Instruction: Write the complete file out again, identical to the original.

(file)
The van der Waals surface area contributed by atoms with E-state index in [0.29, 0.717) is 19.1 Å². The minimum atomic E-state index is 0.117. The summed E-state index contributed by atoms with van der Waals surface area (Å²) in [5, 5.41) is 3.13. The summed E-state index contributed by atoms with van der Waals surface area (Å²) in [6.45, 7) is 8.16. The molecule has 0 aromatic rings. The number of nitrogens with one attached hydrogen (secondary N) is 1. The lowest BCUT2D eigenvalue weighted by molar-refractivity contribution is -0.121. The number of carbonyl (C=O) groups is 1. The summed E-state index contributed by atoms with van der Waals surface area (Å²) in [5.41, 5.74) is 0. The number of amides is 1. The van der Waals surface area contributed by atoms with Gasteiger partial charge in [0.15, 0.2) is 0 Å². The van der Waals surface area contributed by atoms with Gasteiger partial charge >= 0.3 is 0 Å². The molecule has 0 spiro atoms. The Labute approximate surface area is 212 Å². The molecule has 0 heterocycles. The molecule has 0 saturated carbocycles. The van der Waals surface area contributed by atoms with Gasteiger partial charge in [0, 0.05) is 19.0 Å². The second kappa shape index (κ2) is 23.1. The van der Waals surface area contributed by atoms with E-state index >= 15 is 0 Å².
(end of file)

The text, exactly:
The van der Waals surface area contributed by atoms with E-state index in [0.29, 0.717) is 19.1 Å². The minimum atomic E-state index is 0.117. The summed E-state index contributed by atoms with van der Waals surface area (Å²) in [5, 5.41) is 3.13. The summed E-state index contributed by atoms with van der Waals surface area (Å²) in [6.45, 7) is 8.16. The molecule has 0 aromatic rings. The number of nitrogens with one attached hydrogen (secondary N) is 1. The lowest BCUT2D eigenvalue weighted by molar-refractivity contribution is -0.121. The number of carbonyl (C=O) groups is 1. The summed E-state index contributed by atoms with van der Waals surface area (Å²) in [5.41, 5.74) is 0. The number of amides is 1. The van der Waals surface area contributed by atoms with Gasteiger partial charge in [0.15, 0.2) is 0 Å². The van der Waals surface area contributed by atoms with Gasteiger partial charge >= 0.3 is 0 Å². The molecule has 0 spiro atoms. The Labute approximate surface area is 212 Å². The molecule has 0 heterocycles. The molecule has 0 saturated carbocycles. The van der Waals surface area contributed by atoms with Gasteiger partial charge in [0, 0.05) is 19.0 Å². The second kappa shape index (κ2) is 23.1. The van der Waals surface area contributed by atoms with E-state index >= 15 is 0 Å².